There's been a lot of talk over the years of Google producing an OS to rival the likes of Microsoft, as well as Apple and Linux. The recent announcement by Google to release a web-based OS within the next year isn't particularly surprising, but it is particularly interesting.

I suppose the first question to ask is: "Will it really rival Windows, OS X, Linux...?"

The short answer is, "NO". And, in the short-term, like android, it will have a marginal effect on the market. Here's why...

+ The first development of the Google OS is targeted at Netbooks as an alternative for supplier/manufacturers to install a lightweight system that can provide all of the essentials for this target market on-the-cheap; note: Free. While netbooks still have a relatively strong stance at the moment, this segment is likely to evolve as processor and component prices continue to fall and these super entry-level email machines quickly become mid-level laptops.

+ While there is no doubt that the Google OS will take portions of the consumer market, it would be a far cry for major corporations running heavy application processes and internal server-based databases to start using a lightweight webOS. This isn't to say that in 5, 10, 15 years time all of these enterprise functions won't eventually move to the clouds, but switching operating systems will be a big and unlikely step for mature and established firms.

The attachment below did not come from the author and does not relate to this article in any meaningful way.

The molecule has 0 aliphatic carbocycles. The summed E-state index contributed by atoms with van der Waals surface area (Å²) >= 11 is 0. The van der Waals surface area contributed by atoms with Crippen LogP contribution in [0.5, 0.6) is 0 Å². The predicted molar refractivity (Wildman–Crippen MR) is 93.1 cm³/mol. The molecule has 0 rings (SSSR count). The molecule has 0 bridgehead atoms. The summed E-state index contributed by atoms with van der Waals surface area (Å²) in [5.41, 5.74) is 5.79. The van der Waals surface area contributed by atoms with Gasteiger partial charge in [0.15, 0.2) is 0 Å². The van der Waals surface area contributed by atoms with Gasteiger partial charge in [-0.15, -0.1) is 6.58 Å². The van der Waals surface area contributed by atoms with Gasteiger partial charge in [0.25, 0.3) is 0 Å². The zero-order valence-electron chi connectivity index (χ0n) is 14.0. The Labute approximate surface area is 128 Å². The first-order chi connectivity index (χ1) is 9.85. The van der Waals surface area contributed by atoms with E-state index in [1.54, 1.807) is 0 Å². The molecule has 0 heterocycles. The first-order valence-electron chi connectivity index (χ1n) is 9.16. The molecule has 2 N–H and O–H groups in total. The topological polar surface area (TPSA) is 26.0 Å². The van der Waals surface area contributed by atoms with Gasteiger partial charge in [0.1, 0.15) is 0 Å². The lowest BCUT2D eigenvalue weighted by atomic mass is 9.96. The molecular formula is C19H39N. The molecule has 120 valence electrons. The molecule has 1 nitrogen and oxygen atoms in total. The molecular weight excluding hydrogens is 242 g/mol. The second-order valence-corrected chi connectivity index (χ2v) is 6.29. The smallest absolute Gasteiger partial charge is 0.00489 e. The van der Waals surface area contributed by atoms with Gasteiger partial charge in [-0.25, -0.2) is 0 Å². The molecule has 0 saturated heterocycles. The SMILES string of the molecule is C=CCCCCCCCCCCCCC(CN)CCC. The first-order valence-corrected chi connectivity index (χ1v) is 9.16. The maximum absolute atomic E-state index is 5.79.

+ By the time the previous bullet point begins to happen ? enterprises moving entirely to the cloud ? MSFT will already be hot in development for a web-, or pseudo-web-based OS. We are already seeing this through their apps with Sharepoint, OfficeLive, etc.

+ Like most Google apps, particularly productivity apps (docs, spreadsheets, presentations), Google is not looking to dominate the market with their OS, simply to offer a cheap (again: Free) alternative to the offerings from the competition. And again, at the enterprise level, Google's alternative applications will never really compete with the robustness of those offered by MSFT, other 3rd parties, et al.

There are no doubts that the Google OS will be built with anything less than excellence, but on its list of intentions, "dominance" is likely not one of them.